PLANNING FOR POLLINATION - creating cohabitation through social-ecological urbanism
Examensarbete för masterexamen
Architecture and planning beyond sustainability (MPDSD), MSc
Tiderman Häll, Amanda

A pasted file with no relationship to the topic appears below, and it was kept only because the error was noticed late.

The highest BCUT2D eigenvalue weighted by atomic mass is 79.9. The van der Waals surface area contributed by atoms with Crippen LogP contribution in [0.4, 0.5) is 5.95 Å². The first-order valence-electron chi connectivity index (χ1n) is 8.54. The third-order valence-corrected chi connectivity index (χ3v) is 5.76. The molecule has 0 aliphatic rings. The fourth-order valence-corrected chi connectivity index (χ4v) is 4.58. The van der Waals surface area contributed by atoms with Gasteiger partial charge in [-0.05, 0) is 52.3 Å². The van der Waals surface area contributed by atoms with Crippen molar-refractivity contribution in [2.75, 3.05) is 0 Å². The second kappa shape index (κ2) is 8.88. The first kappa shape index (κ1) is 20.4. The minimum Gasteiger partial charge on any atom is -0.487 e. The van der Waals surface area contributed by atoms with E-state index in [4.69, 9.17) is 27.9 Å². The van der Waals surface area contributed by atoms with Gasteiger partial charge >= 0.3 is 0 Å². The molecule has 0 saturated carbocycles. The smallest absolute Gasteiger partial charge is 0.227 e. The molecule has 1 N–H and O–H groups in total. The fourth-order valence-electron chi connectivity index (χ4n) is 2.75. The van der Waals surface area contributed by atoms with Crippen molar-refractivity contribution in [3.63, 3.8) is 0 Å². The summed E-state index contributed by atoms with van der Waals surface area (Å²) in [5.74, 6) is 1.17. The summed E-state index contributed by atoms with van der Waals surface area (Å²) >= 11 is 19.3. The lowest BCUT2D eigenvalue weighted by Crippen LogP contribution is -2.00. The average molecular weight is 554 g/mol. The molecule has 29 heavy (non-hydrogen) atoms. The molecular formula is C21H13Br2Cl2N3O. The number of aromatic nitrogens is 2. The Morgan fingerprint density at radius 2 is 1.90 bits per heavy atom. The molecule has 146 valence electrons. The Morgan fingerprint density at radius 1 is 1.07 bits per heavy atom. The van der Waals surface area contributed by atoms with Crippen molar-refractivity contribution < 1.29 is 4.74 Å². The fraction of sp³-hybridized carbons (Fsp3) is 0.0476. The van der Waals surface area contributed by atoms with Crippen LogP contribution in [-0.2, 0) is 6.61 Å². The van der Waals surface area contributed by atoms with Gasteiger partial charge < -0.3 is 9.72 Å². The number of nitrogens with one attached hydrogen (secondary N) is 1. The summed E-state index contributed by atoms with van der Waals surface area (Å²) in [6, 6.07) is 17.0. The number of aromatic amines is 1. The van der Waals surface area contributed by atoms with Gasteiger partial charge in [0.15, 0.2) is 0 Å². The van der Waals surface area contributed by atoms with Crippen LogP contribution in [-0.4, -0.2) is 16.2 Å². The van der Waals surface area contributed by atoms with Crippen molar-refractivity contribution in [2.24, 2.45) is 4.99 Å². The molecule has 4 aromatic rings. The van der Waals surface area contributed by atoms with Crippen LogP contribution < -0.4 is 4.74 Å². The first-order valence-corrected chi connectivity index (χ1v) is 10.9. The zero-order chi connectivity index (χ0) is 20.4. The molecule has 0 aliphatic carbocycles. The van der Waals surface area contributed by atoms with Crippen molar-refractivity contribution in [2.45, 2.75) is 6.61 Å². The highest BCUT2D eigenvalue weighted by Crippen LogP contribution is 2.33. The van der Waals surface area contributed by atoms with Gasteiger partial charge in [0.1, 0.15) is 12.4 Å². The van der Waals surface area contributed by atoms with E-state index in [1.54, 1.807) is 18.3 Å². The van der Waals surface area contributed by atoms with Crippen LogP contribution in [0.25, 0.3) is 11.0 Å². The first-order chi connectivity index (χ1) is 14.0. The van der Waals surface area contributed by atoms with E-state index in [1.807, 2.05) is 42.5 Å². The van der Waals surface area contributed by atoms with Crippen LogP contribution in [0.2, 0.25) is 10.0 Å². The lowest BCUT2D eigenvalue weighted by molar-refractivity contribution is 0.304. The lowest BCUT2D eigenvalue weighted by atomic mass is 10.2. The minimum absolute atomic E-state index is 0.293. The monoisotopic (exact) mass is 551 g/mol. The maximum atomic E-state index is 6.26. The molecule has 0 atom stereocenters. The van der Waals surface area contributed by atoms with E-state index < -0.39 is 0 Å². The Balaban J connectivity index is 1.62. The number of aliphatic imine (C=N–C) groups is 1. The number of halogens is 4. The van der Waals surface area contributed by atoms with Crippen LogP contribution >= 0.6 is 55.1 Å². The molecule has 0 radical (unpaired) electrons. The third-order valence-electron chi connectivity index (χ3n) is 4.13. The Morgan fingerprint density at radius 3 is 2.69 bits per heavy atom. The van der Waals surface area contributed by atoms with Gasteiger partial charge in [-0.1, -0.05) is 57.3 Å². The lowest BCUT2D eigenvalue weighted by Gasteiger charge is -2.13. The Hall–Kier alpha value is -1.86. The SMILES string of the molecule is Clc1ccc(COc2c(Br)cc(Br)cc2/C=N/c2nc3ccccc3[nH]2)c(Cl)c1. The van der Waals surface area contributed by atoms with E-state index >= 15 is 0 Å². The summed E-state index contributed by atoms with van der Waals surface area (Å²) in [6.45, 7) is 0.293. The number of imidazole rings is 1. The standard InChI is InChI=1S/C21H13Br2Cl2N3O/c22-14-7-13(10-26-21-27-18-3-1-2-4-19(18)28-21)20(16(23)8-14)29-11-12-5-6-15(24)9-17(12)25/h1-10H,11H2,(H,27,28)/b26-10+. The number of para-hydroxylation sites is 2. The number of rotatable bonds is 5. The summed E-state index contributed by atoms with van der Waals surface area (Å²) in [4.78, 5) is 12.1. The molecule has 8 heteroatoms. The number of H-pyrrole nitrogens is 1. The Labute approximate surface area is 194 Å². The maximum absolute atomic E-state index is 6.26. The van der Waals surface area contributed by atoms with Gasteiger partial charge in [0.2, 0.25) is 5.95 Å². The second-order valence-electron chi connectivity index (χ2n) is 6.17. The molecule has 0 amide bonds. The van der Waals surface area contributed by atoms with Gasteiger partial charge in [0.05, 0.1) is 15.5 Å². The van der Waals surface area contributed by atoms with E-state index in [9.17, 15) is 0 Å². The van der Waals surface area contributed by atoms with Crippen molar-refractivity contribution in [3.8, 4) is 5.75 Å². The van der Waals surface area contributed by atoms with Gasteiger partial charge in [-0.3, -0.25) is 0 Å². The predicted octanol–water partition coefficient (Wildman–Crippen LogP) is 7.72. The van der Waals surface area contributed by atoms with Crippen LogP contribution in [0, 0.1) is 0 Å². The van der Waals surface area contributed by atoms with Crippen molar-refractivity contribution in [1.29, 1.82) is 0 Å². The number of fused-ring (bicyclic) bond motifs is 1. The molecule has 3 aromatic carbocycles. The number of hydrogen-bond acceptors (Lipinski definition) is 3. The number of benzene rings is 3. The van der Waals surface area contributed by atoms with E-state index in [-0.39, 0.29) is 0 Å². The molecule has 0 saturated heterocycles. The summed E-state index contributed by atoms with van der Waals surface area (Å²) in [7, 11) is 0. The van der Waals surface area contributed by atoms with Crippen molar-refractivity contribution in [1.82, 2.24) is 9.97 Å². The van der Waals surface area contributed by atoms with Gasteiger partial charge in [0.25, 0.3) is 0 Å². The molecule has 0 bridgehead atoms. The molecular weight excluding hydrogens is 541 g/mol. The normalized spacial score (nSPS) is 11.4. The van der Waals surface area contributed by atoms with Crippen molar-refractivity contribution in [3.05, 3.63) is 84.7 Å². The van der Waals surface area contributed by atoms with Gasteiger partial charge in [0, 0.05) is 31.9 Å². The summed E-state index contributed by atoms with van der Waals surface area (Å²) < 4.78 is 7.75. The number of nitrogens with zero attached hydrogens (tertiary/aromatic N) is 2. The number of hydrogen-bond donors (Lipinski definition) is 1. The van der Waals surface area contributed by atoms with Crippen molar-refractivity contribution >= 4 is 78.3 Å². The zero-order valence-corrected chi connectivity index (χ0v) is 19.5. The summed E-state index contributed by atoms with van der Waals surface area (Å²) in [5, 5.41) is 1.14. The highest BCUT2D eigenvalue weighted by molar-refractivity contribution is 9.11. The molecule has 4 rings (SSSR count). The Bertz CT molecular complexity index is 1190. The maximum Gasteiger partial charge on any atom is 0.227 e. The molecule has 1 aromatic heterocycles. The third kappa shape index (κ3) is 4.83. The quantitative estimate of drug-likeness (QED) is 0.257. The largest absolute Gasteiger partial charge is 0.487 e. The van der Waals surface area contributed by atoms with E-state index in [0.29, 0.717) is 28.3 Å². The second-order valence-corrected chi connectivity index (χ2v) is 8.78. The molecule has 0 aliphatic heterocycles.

It is estimated that 657 billion US dollars worth of annual global food production relies on the contribution of pollinators. That does not consider other crucial ecosystem services that pollinators provide, such as maintaining balanced ecosystems. Still, the decline of pollinating insects is showing in alarming numbers around the world. Industrialization of agriculture, use of pesticides and fragmentation of habitats has led to species declining to the brink of extinction. Many wild bees have adapted to the urban landscape as an alternative habitat due to high urban biodiversity and the loss of their original habitats. The urbanization of cities and exploitation of nature is increasing intensively and rapidly, threatening the biodiversity that is crucial for species survival. The urban landscape has a high potential to further support biodiversity if properly planned and designed. There is however not many studies showcasing how this can be done. This thesis dives into the complex world of urban ecology and urban habitats. The focus is on two species of wild bees (Andrena marginata and Osmia bicornis) which represent different levels of sensitivities and can indicate the level of biodiversity. The report is divided into two parts; Identifying the needs and challenges in the current urban landscape for wild bees to spread and thrive; and based on that development, a plan and design proposal for Gothenburg to support a social ecological system through promoting urban habitats for the chosen species. The research identified two aspects that are equally important for increasing the quality of urban habitats: connectivity and resources – feeding and foraging within a reachable distance and spreading between habitats. The proposal suggests the usage of three scales of design: city-, neighborhood and street-scale, reflecting the dependency of the individual habitat, its surrounding context as well as its entire urban habitat network.